In the time of Jesus, the Jerusalem priests constituted the class with the greatest social influence; they served in the Temple, whose “sanctuary” was for Judaism the privileged site of “God’s presence”. Only the priests could enter into that sacred space, called the “Holy of Holies”. That is where the sacrifices were performed, with the burning of perfumes and the slaying of animals. Just as in all other religions, the Jewish priests were considered to be men chosen to have direct contact with the sacred; they were intermediaries before God, separated from and superior to all other men. They occupied the summit of a hierarchical society that kept the majority of its people subservient. In the time of Jesus the priests were divided into 24 classes or sections, each section having about 300 priests.

The gospel narratives show Jesus in frequent conflict with the priests, arguing with them, reproaching them, rejecting their religious arguments. The gospels also make clear how the priests accused Jesus of being possessed by demons and of having no authority to speak as he did; they rejected his message and his actions; and finally, they denounced him and condemned him to death.

Jesus was not a priest
Jesus was not a priest. He was a layman. In Jesus’ time, all the priests were Jews from the tribe of Levi, who were considered the heirs of Aaron, Moses’ brother. Jesus was not a priest, but rather fought against the priestly caste and was reviled by the priests of his time. Jesus was a lay person (from the Greek laikos, meaning “of the people”). Only in the Letter to the Hebrews, attributed to Paul but written by one of his disciples, is Jesus called a “priest of the new covenant”, a covenant that superceded the old covenant and abolished the levitical priesthood.

The legacy of the lay Jesus of Nazareth
When theologians make Jesus into a priest and use the symbolic language of Hebrews to promote the idea that priests are “other Christs”, they are betraying the true message of Jesus. Jesus never promoted any kind of priesthood in his movement. What is more, he called into question the very essence of priesthood, namely, the idea that some people should be consecrated as mediators between God and other humans, and that they exercised such mediation by performing sacred rites in sacred places at sacred times. Jesus undercut the institution of priesthood in various ways: a) by affirming that we do not need mediators, because God lives in us and not in some temple; b) by rejecting blood sacrifices and proposing relations with one’s neighbor as the only way to enter into relation with God: and c) by not blindly respecting the Sabbath as a sacred day. The fact that Jesus was a lay person who defied and contradicted the priests was a deciding factor in his murder. For that reason, being critical of priesthood is a way for Christians to continue the legacy of the lay Jesus of Nazareth.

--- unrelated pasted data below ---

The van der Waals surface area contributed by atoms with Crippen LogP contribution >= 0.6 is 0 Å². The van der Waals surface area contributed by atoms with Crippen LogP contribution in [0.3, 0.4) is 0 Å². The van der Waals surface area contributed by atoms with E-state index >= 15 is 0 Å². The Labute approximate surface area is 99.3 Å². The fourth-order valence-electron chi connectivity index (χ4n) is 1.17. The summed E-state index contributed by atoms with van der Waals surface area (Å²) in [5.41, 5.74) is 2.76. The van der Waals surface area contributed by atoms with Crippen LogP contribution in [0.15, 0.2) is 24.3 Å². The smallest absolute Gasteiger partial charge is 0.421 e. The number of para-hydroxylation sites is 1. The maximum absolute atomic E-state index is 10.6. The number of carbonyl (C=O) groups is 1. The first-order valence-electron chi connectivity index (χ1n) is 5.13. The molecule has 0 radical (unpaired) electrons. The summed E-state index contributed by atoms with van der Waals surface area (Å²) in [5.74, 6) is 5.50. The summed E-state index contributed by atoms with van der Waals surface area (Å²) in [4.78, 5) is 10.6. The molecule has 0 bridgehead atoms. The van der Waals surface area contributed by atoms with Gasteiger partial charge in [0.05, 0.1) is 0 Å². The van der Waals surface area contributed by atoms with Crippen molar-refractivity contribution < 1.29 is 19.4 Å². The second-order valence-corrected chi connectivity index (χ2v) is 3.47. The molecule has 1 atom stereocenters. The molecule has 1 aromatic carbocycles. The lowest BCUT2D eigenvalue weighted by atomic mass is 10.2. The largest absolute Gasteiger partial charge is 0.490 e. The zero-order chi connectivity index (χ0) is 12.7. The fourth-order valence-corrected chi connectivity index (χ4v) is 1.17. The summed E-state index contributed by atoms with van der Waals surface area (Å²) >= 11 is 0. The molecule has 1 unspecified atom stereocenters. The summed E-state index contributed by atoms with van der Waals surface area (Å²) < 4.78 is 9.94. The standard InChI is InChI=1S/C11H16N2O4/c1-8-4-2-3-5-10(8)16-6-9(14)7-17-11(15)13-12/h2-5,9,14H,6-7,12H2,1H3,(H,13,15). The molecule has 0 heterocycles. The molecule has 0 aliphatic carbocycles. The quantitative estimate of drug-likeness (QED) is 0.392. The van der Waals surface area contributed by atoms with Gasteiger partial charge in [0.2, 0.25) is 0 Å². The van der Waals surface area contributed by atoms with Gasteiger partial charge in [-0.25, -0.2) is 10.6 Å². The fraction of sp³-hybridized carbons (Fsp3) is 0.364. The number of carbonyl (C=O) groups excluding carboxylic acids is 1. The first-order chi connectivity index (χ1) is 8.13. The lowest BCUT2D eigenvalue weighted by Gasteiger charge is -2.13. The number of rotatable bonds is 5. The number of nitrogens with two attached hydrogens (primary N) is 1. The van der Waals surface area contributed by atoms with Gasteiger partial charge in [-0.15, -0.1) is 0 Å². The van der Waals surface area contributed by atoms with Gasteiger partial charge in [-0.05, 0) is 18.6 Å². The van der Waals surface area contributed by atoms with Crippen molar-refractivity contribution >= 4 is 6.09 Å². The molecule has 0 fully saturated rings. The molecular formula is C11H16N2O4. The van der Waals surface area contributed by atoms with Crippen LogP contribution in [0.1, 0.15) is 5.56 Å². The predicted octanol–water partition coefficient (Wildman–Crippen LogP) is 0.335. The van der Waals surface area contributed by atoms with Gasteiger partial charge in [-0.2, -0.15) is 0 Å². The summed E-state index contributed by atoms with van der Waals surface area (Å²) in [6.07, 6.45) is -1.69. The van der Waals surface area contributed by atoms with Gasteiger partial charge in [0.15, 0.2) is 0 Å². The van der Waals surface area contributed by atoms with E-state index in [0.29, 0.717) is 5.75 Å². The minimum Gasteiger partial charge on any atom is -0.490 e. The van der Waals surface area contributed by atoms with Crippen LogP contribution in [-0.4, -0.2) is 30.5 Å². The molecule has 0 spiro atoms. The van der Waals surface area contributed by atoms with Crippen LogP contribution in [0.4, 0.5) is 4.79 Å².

As the Spanish theologian José Ignacio González Faus explains: The Church must have and has always had leaders, but those leaders have nothing to do with the “religious” fact of priesthood. Priests and bishops, such as we know them today, did not even figure in Jesus’ imagination. They arose in the course of Christianity’s historical evolution as one more expression of the installation of a male hierarchy at the head of the power structures of the nascent official church.

A polemical book
In his polemical book, Clerics: Psychograma of an Ideal (Editorial Trotta, Madrid, 1995), the German Catholic theologian Eugen Drewermann, using his psychoanalytic skills to analyze the characteristics of the “vocation” of priests and vowed religious, arrives at conclusions which lay bare the pathogenic roots of Catholic “functionaries” and, by extension, of those societies which have been dominated by Catholic morality for centuries.
The book is long, provocative, and packed with information and suggestive reflections. Its main aim is to free people, as he states in explaining his objectives: The simplest way to smudge that halo of divine predilection that clerics seem to wear is to show that their image of superiority, with its unearthly airs, is woven out of psychological repressions and transferences which are quite “earthly” indeed. We recommend this book for its clarity and its audacity.

Women with priestly tasks
All the patriarchal cultures have considered the prime priestly task – mediation between divinity and humanity – to be something that corresponds in a special way to men. Even so, many of the ancient religions, such as in Egypt, Greece and Rome, involved priestesses in their cultic worship, and in the present day, there are many religious cultures which include women as “shamans”. The monotheistic religions (Judaism, Christianity, Islam), however, totally exclude women from the priesthood.
In the history of religions women priests were linked to fertility cults, to rites related to vegetable and animal life, to ceremonies centered on dance and music, and to feasts that celebrated sexuality. In contrast, the male priesthood appeared more often connected to religions which prized brutish, bloody sacrifices. Male priesthood stressed the expiation of sins and the imposition of norms, repressions and restrictions; it was wedded to authority, wars, violence and cruelty.

Widows, the original Christian priestesses